Zombies: Rotting and Loving It

On Friday, Oct. 9, hordes of screaming fans descended upon Madison Square Garden in New York City to celebrate the red carpet premiere of AMC’s “The Walking Dead” and catch a glimpse of their favorite zombie-fighting heroes Rick Grimes (Andrew Lincoln), Daryl Dixon (Norman Reedus), and Michonne (Danai Gurira). An estimated 14.6 million viewers then tuned in at 9:00 p.m. on Sunday, Oct. 11 when the Season 6 premiere aired.

Just weeks before, its companion prequel series “Fear the Walking Dead” celebrated an estimated 11.2 million viewer average during its six-episode inaugural season, making it the most highly-rated first season in cable history. The first installment of “Fear’s” related web series “Fear the Walking Dead: Flight 462,” which premiered on YouTube on Oct. 4, currently boasts over 1.15 million views.

While zombies are nothing new, it seems that their prevalence in pop culture and society has increased exponentially since George Romero’s 1968 classic “Night of the Living Dead” staggered onto the big screen. However, gone are the days of pale corpses mumbling their desire for brains and victims simply running and screaming their heads off. The zombie offerings of the 21st century not only feature the most gruesome displays of blood, guts, and gore, but their would-be victims fight back with kickass, yet elegant coordination and expertise.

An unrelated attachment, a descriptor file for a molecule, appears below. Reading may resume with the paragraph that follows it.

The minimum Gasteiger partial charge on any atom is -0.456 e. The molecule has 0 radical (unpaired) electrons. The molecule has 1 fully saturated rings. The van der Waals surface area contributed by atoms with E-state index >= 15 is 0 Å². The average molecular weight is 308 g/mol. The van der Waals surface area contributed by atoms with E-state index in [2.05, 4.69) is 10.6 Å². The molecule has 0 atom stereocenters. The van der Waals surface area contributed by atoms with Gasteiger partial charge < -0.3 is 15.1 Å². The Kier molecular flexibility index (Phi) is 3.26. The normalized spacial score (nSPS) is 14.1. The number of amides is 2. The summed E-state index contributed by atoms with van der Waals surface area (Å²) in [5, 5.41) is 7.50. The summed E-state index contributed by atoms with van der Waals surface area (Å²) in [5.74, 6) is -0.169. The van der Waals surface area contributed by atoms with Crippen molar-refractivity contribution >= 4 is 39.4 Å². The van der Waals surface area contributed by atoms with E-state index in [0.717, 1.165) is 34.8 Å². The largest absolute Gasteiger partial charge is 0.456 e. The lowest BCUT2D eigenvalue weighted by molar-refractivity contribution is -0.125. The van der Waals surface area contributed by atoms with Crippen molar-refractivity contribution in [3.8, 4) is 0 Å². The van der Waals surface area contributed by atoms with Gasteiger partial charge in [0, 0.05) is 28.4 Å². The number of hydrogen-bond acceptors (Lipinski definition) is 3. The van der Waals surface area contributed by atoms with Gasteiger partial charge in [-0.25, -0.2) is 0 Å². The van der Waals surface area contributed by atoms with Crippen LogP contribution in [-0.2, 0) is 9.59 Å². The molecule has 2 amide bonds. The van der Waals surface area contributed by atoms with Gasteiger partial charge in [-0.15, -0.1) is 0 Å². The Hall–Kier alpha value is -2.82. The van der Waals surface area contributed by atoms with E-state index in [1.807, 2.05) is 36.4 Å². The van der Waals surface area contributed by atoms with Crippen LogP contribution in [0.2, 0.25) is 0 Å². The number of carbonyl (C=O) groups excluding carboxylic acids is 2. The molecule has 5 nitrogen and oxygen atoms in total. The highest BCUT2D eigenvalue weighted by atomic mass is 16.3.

And fans are eating it up.

Interactive, zombie-themed attractions such as The Walking Dead Escape (San Diego) and The Zombie Run (events nationwide) are quickly becoming popular destinations for zombie aficionados to put their walker-fighting skills to the test.

Walker Stalker Con—a zombie, horror, and sci-fi convention that began two years ago as a grassroots, fan-based movement—has become the largest zombie-focused fan expo in the world with events scheduled from Atlanta to London and currently boasting an average attendance of 20,000 fans per convention.

Even the U.S. Department of Defense and the Centers for Disease Control have pandered to the growing horde of zombie-obsessed fans, rolling out zombie apocalypse preparedness PSAs and full-scale training exercises focused on stopping the flesh-eating fiends dead in their tracks.

Alas, it seems that zombies will continue to infect the population into the foreseeable future. With new zombie-themed books, movies, video games, and television shows arising every day and ever-increasing concern over the real-life possibility of societal collapse, the zombie genre will surely enjoy its immortality for generations to come.

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